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The Nation

Drought Takes Color Out of Colorado

Nature: In the driest summer in 70 years, a scant wildflower season means fewer profits for those whose livelihoods depend on floral fields.


Schmoll's milk vetch, for instance, occurs nowhere else in the world except Mesa Verde National Park, in southwest Colorado, and it simply didn't appear this year. "I was supposed to go to the park and map the area where the plant is located," Anderson says. "But the park service called and said don't bother."

At the famed wildflower festival in Crested Butte last month, first-time visitors were excited, as usual, but longtime organizers could tell this year wasn't normal.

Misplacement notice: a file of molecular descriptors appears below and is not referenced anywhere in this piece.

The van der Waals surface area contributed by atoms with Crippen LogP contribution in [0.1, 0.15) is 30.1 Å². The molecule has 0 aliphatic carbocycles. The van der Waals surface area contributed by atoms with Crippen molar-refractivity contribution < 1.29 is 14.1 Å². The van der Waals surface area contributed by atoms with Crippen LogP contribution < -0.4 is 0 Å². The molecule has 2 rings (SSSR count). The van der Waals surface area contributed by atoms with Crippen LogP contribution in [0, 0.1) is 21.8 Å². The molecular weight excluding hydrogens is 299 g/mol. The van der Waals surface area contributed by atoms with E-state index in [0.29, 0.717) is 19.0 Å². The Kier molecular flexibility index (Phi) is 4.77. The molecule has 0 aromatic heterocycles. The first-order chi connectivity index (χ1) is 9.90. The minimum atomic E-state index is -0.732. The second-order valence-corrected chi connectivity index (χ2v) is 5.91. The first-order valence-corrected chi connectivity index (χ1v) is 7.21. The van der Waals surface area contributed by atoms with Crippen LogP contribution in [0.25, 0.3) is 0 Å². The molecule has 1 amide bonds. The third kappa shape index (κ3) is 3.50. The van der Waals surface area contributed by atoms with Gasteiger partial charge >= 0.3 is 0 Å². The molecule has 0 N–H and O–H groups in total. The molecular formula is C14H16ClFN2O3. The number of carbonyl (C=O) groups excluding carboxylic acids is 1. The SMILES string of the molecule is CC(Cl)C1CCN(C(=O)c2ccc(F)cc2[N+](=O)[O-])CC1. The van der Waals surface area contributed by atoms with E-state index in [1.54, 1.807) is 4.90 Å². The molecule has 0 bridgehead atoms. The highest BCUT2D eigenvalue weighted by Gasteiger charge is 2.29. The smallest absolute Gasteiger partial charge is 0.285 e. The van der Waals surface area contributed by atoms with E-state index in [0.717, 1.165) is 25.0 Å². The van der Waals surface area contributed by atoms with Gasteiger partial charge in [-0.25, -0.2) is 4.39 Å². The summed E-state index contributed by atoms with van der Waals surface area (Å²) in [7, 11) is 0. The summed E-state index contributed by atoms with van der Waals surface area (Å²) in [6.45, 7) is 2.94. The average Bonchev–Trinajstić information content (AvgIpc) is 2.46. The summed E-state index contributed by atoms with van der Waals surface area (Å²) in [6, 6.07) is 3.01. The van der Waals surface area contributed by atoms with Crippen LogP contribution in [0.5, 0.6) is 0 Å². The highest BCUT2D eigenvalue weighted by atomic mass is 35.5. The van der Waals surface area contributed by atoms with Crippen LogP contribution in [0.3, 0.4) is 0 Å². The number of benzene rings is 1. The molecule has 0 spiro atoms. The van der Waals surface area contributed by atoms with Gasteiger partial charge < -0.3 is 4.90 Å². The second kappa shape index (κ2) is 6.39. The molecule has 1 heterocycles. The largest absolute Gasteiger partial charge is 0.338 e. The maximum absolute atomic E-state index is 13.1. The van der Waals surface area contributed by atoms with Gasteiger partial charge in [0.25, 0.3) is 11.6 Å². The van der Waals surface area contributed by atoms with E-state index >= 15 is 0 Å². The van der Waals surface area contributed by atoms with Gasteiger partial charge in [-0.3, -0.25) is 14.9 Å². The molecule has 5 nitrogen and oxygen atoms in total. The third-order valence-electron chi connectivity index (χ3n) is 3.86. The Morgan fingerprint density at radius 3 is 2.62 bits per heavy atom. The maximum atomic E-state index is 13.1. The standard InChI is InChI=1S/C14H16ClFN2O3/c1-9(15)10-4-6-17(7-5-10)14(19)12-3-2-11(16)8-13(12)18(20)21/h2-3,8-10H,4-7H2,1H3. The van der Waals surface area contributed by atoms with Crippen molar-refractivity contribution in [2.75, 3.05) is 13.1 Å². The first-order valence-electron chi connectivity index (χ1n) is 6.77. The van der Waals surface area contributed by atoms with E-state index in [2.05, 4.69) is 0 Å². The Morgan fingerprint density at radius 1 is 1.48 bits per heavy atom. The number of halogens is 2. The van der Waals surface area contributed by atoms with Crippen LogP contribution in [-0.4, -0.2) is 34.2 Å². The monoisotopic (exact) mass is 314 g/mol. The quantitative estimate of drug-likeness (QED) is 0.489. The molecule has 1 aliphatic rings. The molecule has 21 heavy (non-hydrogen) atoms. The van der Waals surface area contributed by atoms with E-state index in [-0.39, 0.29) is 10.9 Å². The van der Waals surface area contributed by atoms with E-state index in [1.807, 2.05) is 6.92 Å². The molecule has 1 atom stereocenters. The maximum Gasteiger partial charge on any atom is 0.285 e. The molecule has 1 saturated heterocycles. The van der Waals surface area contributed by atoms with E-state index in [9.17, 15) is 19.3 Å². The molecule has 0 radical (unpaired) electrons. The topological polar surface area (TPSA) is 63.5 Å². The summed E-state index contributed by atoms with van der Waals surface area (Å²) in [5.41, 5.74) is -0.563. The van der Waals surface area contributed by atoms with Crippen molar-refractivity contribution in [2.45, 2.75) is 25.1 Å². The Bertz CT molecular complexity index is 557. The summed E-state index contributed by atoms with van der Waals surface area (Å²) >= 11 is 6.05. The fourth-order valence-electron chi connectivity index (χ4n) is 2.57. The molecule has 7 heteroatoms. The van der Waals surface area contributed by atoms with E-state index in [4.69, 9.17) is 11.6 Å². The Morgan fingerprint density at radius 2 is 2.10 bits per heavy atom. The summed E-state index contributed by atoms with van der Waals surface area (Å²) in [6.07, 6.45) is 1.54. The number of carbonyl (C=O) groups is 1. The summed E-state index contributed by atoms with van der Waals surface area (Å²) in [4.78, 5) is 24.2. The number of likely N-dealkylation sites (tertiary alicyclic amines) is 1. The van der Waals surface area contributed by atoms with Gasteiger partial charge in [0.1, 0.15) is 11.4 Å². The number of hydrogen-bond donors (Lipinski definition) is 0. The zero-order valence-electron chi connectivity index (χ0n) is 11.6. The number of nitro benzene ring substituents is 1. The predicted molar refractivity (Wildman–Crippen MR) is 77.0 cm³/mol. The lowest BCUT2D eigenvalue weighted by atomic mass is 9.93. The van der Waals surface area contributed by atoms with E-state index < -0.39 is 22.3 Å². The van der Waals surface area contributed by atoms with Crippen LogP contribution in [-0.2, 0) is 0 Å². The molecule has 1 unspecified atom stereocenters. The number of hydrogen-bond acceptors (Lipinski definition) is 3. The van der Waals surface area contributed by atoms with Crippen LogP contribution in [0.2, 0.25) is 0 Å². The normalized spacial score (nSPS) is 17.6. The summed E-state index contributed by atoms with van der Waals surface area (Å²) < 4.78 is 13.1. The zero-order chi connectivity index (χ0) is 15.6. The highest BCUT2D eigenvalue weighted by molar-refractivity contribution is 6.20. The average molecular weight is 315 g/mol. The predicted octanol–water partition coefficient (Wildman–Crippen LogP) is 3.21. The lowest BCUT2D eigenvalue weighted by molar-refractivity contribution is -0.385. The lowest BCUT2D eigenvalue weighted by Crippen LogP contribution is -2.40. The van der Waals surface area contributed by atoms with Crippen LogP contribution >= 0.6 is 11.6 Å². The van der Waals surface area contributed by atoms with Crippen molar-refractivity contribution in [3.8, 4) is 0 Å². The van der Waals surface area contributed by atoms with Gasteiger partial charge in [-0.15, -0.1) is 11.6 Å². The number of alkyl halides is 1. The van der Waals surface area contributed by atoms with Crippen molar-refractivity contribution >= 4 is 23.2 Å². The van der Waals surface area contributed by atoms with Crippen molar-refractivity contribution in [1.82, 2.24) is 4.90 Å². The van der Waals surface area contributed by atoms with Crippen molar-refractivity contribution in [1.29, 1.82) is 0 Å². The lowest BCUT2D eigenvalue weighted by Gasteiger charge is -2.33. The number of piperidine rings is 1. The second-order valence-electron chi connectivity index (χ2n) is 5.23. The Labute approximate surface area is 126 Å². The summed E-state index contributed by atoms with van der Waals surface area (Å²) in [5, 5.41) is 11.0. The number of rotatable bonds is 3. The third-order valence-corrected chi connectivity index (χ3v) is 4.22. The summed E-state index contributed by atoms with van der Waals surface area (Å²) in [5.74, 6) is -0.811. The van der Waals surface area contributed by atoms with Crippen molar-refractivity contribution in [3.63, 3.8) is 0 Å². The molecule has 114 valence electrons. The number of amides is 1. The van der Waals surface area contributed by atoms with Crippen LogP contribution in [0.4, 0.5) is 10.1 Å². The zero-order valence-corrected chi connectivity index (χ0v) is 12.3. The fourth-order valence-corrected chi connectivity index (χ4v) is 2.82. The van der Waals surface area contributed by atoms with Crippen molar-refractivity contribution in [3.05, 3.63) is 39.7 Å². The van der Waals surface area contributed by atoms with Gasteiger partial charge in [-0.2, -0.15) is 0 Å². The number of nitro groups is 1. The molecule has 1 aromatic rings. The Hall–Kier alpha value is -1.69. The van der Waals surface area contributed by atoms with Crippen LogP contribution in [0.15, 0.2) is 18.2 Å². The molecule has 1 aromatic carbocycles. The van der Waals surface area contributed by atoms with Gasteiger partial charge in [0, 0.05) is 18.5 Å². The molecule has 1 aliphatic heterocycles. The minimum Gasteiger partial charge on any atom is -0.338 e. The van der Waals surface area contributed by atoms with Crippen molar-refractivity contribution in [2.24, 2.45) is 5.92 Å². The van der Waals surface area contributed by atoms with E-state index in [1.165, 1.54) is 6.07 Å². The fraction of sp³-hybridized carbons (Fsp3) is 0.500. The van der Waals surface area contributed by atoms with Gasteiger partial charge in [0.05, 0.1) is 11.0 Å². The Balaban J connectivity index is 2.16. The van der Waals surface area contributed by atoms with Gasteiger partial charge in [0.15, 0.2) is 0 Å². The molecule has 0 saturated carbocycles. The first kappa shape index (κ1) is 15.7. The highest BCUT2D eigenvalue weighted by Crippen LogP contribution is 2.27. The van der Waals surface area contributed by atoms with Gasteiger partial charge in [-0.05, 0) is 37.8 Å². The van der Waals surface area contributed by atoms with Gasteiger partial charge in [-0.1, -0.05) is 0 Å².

"Very dry," says Lee Renfro, festival director. "You have to promise yourself that, yes, they're there, and they will come up next year."

Bonebrake presses higher and higher, until at last he spies something purple sprouting from a rock. He stops. He gathers his gear and stalks toward the asters, as if any sudden movements might scare the flowers off.

A fat marmot watches dubiously as Bonebrake crouches over the flower and takes aim. The camera's click is nearly lost amid the howling wind and the cheeping pikas in the rock crevices.

Mission accomplished. It's not a sea, or a carpet, but it's color. Bonebrake climbs back into his truck. The marmot slides back into its hole.

You have to stay optimistic, Bonebrake says, rounding another curve in his truck. Our time on Earth is a blip, and we don't understand its cycles. You have to focus on the big picture, even when you don't have any big pictures to sell.

"This is the part of being a photographer people don't see," he says.

"The amount of time and the amount of miles I spend driving, looking for pictures. If I don't get them, then I just have a nice walk in the woods. There are worse ways to make a living.

"But I really would prefer coming home with work that blows you away."

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